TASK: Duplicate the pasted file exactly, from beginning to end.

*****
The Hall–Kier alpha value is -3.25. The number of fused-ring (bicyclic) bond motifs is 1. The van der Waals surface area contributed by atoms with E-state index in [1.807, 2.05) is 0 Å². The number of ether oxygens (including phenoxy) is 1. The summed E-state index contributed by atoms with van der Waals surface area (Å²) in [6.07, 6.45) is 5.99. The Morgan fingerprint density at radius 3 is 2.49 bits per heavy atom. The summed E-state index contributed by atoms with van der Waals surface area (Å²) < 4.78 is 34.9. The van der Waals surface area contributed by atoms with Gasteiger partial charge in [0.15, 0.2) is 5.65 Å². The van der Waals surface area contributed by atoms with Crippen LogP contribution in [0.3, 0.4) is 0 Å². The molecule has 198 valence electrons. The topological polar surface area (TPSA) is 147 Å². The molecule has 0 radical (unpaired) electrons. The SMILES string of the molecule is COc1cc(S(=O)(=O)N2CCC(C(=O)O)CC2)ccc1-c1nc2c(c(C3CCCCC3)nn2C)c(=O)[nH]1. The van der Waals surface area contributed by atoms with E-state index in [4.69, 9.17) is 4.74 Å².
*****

The Hall–Kier alpha value is -3.25. The number of fused-ring (bicyclic) bond motifs is 1. The van der Waals surface area contributed by atoms with E-state index in [1.807, 2.05) is 0 Å². The number of ether oxygens (including phenoxy) is 1. The summed E-state index contributed by atoms with van der Waals surface area (Å²) in [6.07, 6.45) is 5.99. The Morgan fingerprint density at radius 3 is 2.49 bits per heavy atom. The summed E-state index contributed by atoms with van der Waals surface area (Å²) < 4.78 is 34.9. The van der Waals surface area contributed by atoms with Gasteiger partial charge in [0.15, 0.2) is 5.65 Å². The van der Waals surface area contributed by atoms with Crippen LogP contribution in [0.3, 0.4) is 0 Å². The molecule has 198 valence electrons. The topological polar surface area (TPSA) is 147 Å². The molecule has 0 radical (unpaired) electrons. The SMILES string of the molecule is COc1cc(S(=O)(=O)N2CCC(C(=O)O)CC2)ccc1-c1nc2c(c(C3CCCCC3)nn2C)c(=O)[nH]1. The van der Waals surface area contributed by atoms with E-state index in [4.69, 9.17) is 4.74 Å².